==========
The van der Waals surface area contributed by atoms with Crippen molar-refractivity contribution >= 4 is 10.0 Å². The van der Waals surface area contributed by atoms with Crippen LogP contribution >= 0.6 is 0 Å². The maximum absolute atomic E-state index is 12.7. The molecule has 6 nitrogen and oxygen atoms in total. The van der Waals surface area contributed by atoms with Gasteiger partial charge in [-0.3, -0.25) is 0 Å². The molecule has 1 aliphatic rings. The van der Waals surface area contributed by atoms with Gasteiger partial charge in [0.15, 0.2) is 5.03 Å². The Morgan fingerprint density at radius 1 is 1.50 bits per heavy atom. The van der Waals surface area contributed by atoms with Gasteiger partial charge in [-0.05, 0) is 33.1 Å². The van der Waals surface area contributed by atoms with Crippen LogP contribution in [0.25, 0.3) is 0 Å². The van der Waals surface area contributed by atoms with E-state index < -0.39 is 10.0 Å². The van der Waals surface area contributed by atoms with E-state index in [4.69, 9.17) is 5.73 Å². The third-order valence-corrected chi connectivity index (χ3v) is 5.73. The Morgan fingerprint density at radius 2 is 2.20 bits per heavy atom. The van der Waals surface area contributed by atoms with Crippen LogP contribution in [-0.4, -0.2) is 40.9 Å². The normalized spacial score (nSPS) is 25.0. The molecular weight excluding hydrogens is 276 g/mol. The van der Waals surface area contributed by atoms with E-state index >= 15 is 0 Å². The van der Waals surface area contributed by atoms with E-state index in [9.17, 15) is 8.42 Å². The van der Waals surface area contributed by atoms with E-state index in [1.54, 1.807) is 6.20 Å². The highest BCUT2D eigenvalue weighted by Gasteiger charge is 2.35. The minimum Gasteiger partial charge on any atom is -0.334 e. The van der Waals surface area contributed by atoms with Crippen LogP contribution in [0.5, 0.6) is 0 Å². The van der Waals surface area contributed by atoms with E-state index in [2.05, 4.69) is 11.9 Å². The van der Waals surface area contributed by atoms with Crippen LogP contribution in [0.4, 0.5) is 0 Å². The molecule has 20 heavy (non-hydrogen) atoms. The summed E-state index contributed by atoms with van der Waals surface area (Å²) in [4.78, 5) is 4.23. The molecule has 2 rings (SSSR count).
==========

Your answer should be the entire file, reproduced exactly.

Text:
The van der Waals surface area contributed by atoms with Crippen molar-refractivity contribution >= 4 is 10.0 Å². The van der Waals surface area contributed by atoms with Crippen LogP contribution >= 0.6 is 0 Å². The maximum absolute atomic E-state index is 12.7. The molecule has 6 nitrogen and oxygen atoms in total. The van der Waals surface area contributed by atoms with Gasteiger partial charge in [-0.3, -0.25) is 0 Å². The molecule has 1 aliphatic rings. The van der Waals surface area contributed by atoms with Gasteiger partial charge in [0.15, 0.2) is 5.03 Å². The Morgan fingerprint density at radius 1 is 1.50 bits per heavy atom. The van der Waals surface area contributed by atoms with Gasteiger partial charge in [-0.05, 0) is 33.1 Å². The van der Waals surface area contributed by atoms with Crippen LogP contribution in [0.25, 0.3) is 0 Å². The van der Waals surface area contributed by atoms with E-state index < -0.39 is 10.0 Å². The van der Waals surface area contributed by atoms with E-state index in [4.69, 9.17) is 5.73 Å². The third-order valence-corrected chi connectivity index (χ3v) is 5.73. The Morgan fingerprint density at radius 2 is 2.20 bits per heavy atom. The van der Waals surface area contributed by atoms with Crippen LogP contribution in [-0.4, -0.2) is 40.9 Å². The normalized spacial score (nSPS) is 25.0. The molecular weight excluding hydrogens is 276 g/mol. The van der Waals surface area contributed by atoms with E-state index >= 15 is 0 Å². The van der Waals surface area contributed by atoms with E-state index in [9.17, 15) is 8.42 Å². The van der Waals surface area contributed by atoms with E-state index in [1.54, 1.807) is 6.20 Å². The highest BCUT2D eigenvalue weighted by Gasteiger charge is 2.35. The minimum Gasteiger partial charge on any atom is -0.334 e. The van der Waals surface area contributed by atoms with Crippen LogP contribution in [0.5, 0.6) is 0 Å². The van der Waals surface area contributed by atoms with E-state index in [2.05, 4.69) is 11.9 Å². The van der Waals surface area contributed by atoms with Crippen LogP contribution in [0.4, 0.5) is 0 Å². The molecule has 20 heavy (non-hydrogen) atoms. The summed E-state index contributed by atoms with van der Waals surface area (Å²) in [4.78, 5) is 4.23. The molecule has 2 rings (SSSR count).